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Despite Rains, Butte Fire Clean-up Making Inroads

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San Andreas, CA — Despite this week’s wet weather Butte Fire debris removal efforts continue to make good progress, according to local officials.

Calaveras County government staff reports that 30 crews are currently working within the fire footprint. With rain in the forecast through the weekend, work conditions are being evaluated daily on a site-by-site basis for safety reasons. However, weather permitting, crews will continue working Monday through Sunday on a seven-day weekly schedule.

Current data indicates that work is now complete on 299 of 816 sites registered for burn debris removal. Active erosion control measures include site-specific assessment, and the design and placement of straw wattles on impacted properties. State and federal EPA figures indicate that household hazardous waste materials have been removed from 733 properties; 178 soil samples came back with approved results of the 229 collected, to date.

Calaveras County Board of Supervisors Chair Cliff Edson states that the massive clean up effort in the aftermath of last September’s nearly 71,000-acre wildfire disaster, in spite of all the recent precipitation, is impressive and still somewhat daunting, due to all the related required work and complexities.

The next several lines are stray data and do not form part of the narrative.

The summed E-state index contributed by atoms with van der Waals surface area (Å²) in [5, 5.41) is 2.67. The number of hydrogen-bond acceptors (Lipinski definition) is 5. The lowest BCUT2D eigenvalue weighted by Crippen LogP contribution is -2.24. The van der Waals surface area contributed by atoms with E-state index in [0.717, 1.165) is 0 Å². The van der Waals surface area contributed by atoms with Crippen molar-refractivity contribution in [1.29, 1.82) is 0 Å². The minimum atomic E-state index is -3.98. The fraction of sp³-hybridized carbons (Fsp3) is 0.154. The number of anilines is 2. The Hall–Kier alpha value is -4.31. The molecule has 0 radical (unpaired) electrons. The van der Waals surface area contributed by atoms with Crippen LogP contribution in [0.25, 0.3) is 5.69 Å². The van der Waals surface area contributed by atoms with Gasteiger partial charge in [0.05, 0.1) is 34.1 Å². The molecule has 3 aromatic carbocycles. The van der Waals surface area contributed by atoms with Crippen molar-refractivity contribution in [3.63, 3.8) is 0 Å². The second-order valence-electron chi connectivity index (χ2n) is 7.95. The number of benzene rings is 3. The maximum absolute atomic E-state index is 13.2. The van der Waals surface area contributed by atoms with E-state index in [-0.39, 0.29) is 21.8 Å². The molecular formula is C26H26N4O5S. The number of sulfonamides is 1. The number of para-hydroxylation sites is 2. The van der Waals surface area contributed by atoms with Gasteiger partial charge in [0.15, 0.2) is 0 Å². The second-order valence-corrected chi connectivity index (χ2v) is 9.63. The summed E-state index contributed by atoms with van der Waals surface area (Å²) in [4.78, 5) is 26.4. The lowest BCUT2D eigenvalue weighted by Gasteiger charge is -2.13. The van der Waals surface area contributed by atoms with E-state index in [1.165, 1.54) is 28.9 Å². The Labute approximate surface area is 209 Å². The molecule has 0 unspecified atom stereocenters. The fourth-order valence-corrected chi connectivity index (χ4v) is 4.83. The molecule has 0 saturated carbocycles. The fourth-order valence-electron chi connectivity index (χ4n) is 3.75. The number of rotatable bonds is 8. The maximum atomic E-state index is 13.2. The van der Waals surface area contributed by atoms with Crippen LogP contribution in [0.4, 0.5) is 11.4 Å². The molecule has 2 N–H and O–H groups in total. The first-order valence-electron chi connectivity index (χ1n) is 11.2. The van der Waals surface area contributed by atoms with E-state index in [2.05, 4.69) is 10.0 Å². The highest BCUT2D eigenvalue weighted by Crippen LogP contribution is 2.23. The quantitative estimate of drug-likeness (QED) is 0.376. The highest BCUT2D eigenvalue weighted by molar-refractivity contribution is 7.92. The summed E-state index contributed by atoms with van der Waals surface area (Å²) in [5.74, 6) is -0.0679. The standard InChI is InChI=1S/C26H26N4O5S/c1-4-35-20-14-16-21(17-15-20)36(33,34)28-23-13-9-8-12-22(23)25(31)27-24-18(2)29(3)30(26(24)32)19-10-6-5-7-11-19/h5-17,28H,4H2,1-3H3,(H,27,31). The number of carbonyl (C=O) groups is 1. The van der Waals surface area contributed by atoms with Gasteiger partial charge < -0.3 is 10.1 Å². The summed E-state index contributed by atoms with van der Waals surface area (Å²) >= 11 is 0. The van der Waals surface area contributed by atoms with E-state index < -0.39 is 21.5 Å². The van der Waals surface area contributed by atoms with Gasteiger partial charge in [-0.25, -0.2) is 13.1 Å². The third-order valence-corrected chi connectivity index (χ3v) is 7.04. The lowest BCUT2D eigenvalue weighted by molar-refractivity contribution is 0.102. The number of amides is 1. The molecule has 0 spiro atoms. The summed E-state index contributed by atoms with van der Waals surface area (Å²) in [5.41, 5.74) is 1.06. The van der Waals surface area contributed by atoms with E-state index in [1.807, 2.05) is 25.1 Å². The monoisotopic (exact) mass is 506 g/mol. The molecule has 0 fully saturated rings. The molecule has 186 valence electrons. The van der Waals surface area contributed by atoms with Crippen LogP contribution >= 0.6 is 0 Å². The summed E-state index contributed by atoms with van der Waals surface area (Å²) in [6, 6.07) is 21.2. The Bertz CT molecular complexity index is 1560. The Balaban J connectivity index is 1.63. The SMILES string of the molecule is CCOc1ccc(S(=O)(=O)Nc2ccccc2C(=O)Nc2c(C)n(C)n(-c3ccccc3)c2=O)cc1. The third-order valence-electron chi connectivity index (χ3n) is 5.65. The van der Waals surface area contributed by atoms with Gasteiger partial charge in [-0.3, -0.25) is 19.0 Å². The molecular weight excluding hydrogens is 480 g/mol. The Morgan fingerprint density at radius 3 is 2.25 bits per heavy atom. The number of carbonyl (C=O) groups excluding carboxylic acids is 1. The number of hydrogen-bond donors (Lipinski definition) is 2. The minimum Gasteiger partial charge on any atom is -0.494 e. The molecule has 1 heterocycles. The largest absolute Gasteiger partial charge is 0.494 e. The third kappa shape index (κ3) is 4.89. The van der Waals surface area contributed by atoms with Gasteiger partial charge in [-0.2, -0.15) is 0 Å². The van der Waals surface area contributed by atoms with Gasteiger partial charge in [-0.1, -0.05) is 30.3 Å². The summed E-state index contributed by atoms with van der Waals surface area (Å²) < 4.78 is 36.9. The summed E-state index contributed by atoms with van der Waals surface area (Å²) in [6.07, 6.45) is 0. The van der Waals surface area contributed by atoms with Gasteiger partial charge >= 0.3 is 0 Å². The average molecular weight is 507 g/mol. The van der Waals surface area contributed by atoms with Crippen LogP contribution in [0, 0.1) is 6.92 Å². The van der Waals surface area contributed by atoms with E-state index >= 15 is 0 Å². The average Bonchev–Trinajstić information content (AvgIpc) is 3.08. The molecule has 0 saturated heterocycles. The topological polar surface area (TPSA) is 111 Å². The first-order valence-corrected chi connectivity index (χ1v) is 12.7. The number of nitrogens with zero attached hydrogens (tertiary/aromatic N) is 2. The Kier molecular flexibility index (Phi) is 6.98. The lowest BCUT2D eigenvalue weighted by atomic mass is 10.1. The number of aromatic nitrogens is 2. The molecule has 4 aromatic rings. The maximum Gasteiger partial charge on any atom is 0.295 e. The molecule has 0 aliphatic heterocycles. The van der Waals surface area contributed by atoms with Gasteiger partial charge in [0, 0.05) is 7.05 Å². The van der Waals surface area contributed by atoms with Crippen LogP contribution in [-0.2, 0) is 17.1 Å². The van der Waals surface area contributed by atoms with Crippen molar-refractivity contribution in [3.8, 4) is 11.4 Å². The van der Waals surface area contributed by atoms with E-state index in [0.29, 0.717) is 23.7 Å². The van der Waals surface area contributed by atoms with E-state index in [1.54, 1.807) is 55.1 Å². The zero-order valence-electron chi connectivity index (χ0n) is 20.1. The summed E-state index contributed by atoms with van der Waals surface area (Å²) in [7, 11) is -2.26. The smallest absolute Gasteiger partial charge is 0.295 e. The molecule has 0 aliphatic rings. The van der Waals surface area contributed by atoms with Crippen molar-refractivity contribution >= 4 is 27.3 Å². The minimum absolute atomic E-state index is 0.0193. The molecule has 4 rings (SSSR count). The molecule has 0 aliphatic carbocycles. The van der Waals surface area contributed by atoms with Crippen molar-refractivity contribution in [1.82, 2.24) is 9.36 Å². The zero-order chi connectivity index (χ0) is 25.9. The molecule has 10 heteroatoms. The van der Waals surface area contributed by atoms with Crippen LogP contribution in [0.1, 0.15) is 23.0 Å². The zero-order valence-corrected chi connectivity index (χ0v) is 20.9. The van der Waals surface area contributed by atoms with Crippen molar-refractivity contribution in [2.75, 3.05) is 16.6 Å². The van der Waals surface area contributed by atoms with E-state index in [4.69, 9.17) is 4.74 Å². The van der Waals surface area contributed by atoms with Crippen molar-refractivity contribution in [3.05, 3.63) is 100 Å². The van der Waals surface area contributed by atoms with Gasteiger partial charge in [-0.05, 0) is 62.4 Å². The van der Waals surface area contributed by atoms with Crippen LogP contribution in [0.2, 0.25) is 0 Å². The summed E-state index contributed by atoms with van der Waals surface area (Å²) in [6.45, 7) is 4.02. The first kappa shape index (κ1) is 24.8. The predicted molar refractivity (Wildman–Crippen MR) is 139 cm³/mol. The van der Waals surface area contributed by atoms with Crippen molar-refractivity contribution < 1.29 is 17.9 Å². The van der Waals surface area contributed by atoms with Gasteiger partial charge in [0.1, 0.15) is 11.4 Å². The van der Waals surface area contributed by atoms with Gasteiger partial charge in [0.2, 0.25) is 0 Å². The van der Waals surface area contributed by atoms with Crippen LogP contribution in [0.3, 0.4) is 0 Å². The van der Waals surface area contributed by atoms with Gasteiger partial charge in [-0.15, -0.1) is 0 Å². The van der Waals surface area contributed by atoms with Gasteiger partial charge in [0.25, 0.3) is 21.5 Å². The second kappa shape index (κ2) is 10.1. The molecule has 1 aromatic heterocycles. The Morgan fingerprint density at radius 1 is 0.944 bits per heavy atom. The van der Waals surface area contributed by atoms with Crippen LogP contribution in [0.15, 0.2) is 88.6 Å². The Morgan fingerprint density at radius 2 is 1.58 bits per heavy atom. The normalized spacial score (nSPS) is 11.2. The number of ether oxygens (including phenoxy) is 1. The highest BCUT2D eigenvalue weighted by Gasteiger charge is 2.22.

The ‘Line Wait’ Adds To Frustrations

Edson comments, “It is moving, I think, as quickly as it can…it is pretty hard for people who are off their properties.” Further describing their frustration, he states, “When [work] trucks drive by, there are a lot of questions…but…somebody had to be first and somebody has to be last — that is just the way it is…I know [the crews] are all trying as hard as they can to work…move as quickly as they can and be safe.”

He additionally lauds the efforts of Calaveras Recovers, a multi-agency recovery group now working to rebuild Mountain Ranch and other impacted areas with a particular focus on survivors who have suffered the most severe impacts and may be under-insured or uninsured.

As to estimates when clean-up from the disaster might finally be complete, Edson points to the many variables within each of the properties; issues with access, crew vehicles and apparatus on the limited rural roads; and numerous other challenges that must be dealt with as they continue to unfold.

While county officials state that long-range debris removal schedules are not available for specific properties, property owners who missed the official deadline might still sign up for the program by contacting the county EPA, as additional properties are being considered on a case-by-case basis. To determine if your property is eligible, call 209 754-6399.